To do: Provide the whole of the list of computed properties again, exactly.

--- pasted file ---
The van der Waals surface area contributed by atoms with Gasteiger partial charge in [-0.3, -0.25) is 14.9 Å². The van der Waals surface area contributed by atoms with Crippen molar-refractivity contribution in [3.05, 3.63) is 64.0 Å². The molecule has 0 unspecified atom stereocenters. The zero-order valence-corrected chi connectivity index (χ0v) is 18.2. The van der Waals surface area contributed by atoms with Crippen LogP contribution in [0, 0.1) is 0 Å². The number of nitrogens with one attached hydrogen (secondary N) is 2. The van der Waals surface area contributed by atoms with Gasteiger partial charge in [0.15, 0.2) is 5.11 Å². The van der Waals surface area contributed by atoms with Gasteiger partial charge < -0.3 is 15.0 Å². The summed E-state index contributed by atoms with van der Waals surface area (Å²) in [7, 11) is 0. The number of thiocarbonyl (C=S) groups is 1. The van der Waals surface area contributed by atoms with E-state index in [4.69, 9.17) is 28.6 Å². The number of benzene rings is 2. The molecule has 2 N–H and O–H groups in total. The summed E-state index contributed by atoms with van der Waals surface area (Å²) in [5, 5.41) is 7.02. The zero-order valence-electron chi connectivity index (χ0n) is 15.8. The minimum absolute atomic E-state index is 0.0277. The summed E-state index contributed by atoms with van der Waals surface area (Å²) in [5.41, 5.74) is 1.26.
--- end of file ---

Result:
The van der Waals surface area contributed by atoms with Gasteiger partial charge in [-0.3, -0.25) is 14.9 Å². The van der Waals surface area contributed by atoms with Crippen molar-refractivity contribution in [3.05, 3.63) is 64.0 Å². The molecule has 0 unspecified atom stereocenters. The zero-order valence-corrected chi connectivity index (χ0v) is 18.2. The van der Waals surface area contributed by atoms with Crippen LogP contribution in [0, 0.1) is 0 Å². The number of nitrogens with one attached hydrogen (secondary N) is 2. The van der Waals surface area contributed by atoms with Gasteiger partial charge in [0.15, 0.2) is 5.11 Å². The van der Waals surface area contributed by atoms with Gasteiger partial charge < -0.3 is 15.0 Å². The summed E-state index contributed by atoms with van der Waals surface area (Å²) in [7, 11) is 0. The number of thiocarbonyl (C=S) groups is 1. The van der Waals surface area contributed by atoms with E-state index in [4.69, 9.17) is 28.6 Å². The number of benzene rings is 2. The molecule has 2 N–H and O–H groups in total. The summed E-state index contributed by atoms with van der Waals surface area (Å²) in [5, 5.41) is 7.02. The zero-order valence-electron chi connectivity index (χ0n) is 15.8. The minimum absolute atomic E-state index is 0.0277. The summed E-state index contributed by atoms with van der Waals surface area (Å²) in [5.41, 5.74) is 1.26.